When we set out to publish an alternative review of the high street we all had one thing in mind. We wanted to start a conversation about change and kick-start a different debate about the future of the high street.

When we set out to publish an alternative review of the high street we all had one thing in mind. We wanted to start a conversation about change and kick-start a different debate about the future of the high street.

That much has happened since we launched the Grimsey Review last month, and the dialogue to look at new models for our town centres and different ways of using the high street is well under way.

We’ve spoken to leading entrepreneurs, think tanks, local authorities, Government ministers and opposition frontbenchers. I’ve spoken at political conferences - a first for me - and seen our efforts to raise the profile of business rates and highlight the damage they’re doing push this issue firmly up the political agenda.

So much so that the leader of the Labour party made it a key part of his recent conference speech. Let’s hope this now encourages an arms race to develop better business rates policies from all main parties.

Small businesses have got in touch with our team to say how much our review resonated with them. Aside from resistance from big companies to the proposed one-off levy to raise funds to support Town Centre Commissions, the feedback has mostly been positive.

Sainsbury’s boss Justin King wrote to me to say he didn’t like the levy and would prefer the Government to use the billions it received from business rates more effectively. I don’t disagree.

Clearly there are those that still think the high street can survive carrying on as it is. Sadly, all the evidence proves conclusively otherwise. Radical change is desperately needed.

Local authorities must set an objective to repopulate high streets as community hubs encompassing more housing, education, arts, entertainment, business/office space, health and leisure - and some shops.

They must also embrace technology with a “wired town” vision or “networked high streets” that put libraries and other public spaces at the centre of each community using technology that exists today and that of the future if our towns are to become fit for the 21st century.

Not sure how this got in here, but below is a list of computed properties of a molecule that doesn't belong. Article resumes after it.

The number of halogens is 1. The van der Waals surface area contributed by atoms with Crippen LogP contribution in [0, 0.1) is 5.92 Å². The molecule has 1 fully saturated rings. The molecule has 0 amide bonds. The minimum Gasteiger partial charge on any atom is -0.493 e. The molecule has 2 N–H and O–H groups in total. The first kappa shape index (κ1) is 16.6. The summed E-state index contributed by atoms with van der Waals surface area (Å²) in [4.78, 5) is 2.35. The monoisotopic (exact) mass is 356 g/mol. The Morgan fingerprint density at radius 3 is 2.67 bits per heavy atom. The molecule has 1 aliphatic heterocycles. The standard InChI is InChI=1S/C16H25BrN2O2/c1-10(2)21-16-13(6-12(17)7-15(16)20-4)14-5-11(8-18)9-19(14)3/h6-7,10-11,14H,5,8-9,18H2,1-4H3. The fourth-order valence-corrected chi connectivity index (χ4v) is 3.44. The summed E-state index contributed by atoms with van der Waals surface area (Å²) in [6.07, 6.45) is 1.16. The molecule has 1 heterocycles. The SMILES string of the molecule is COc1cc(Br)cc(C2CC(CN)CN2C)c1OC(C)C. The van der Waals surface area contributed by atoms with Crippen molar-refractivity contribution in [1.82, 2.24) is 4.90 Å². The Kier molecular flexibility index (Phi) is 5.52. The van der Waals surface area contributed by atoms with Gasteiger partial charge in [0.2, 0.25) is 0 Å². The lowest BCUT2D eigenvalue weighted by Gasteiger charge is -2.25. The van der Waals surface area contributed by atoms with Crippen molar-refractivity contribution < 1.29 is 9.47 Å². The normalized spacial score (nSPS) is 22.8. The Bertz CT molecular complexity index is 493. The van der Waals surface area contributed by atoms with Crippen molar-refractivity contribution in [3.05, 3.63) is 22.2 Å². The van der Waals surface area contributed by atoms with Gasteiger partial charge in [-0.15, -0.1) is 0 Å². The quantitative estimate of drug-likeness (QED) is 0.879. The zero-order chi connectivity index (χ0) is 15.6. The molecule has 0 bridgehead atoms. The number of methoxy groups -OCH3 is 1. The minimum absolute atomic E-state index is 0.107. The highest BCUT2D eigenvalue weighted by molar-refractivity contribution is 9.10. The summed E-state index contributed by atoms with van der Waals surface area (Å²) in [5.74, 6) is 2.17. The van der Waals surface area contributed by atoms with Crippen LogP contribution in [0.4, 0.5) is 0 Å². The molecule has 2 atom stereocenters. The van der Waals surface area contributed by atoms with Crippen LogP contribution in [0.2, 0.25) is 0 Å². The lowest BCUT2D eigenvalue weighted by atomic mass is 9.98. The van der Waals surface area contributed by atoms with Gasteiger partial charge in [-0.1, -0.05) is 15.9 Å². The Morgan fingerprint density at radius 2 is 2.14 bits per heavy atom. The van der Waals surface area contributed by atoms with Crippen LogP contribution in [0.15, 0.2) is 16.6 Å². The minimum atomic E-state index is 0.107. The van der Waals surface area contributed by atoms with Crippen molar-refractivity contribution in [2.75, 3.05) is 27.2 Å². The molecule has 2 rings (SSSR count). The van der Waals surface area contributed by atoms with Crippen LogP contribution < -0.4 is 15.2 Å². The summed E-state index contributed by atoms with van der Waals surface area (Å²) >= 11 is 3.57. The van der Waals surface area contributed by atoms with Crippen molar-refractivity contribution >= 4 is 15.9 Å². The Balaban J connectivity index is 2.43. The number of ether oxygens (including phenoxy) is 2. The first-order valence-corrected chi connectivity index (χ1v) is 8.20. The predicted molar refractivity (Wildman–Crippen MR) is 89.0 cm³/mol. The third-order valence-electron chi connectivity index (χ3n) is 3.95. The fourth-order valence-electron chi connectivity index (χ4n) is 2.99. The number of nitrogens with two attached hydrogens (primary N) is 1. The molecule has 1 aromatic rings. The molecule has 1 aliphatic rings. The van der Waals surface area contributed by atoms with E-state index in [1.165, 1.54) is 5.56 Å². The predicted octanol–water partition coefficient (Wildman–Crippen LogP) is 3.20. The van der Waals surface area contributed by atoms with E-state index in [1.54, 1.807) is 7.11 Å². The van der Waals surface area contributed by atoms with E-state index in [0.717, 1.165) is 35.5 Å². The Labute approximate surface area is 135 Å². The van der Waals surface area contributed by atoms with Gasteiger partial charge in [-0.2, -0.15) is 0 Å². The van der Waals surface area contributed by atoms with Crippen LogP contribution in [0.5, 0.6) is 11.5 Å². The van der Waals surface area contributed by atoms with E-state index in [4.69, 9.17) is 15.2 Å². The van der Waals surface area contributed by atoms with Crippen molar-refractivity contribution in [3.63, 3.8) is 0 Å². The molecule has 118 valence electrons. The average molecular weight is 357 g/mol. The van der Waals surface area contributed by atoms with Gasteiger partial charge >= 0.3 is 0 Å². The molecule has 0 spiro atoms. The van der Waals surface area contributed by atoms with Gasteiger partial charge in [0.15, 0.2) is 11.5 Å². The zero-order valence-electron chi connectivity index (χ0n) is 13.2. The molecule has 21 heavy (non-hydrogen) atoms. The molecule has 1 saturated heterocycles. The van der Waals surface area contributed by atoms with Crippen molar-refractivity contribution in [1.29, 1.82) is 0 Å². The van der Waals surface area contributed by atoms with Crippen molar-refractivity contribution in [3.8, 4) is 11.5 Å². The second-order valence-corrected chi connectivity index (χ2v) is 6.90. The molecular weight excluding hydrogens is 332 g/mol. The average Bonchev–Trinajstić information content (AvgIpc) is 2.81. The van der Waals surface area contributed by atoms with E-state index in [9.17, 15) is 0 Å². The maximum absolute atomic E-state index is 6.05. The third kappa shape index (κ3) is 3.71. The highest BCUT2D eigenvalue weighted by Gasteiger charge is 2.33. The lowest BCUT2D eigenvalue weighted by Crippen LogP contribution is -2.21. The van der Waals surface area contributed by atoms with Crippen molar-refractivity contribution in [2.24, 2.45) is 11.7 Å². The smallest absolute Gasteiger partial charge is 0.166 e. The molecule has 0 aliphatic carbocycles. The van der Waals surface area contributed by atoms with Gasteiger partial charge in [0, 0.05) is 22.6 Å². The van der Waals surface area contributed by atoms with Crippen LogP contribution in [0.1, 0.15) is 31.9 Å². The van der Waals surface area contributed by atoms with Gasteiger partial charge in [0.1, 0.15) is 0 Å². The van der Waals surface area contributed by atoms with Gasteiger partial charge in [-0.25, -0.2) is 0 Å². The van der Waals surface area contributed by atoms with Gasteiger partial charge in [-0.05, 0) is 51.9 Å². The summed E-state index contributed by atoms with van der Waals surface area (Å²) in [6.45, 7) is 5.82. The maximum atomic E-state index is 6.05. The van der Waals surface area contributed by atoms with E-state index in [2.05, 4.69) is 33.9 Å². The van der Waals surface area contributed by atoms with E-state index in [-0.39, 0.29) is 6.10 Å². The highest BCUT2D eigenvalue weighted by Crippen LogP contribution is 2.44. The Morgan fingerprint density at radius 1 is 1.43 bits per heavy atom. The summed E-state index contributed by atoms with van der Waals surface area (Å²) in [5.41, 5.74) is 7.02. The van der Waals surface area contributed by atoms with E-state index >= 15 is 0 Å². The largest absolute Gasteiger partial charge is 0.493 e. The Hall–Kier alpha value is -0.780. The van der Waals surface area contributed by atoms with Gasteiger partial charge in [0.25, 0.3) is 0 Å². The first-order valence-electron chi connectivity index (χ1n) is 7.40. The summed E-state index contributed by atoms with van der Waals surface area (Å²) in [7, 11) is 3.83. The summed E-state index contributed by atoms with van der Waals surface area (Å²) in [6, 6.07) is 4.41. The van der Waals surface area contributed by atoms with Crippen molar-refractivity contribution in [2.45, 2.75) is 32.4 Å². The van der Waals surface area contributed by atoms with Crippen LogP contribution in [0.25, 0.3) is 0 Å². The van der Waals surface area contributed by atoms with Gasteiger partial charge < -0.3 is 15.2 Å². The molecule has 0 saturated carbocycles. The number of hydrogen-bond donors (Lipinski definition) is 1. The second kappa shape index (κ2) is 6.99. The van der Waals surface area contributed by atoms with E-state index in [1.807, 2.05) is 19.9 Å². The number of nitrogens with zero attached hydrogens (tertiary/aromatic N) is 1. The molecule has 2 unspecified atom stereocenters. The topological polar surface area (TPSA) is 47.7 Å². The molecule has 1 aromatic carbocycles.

Vacancy rates remain constant at about 14% and the picture in the Northwest, for example, is very different - more than 30% of units are boarded up in Morecambe.

More than 40,000 shops remain empty across the country. For those enjoying success on the high street today or those self-proclaimed retail champions that deny the facts, it is time for the deliberating to stop and action to start.

There is much to do, but the first priority must be to get a better deal on business rates if we’re to avoid more small retailers failing in the immediate future.

We have launched a Downing Street e-petition for business rates reform and, as I write, we’ve had more than 500 signatures in just two weeks. We need many more if we are to persuade backbench MPs to force a debate in Parliament ahead of the Chancellor’s autumn statement. Visit epetitions.direct.gov.uk/petitions/54748 and help bring about change today.

We are exploring the possibility of Grimsey Review pilots and in the coming weeks we’ll meet with the new minister with responsibility for the high street, Brandon Lewis.

We will keep making the argument for better high street policy and, where possible, be the change we wish to see.

  • Bill Grimsey is the former chief executive of Wickes, Iceland and Focus and is the author of Sold Out: Who Really Killed the High Street?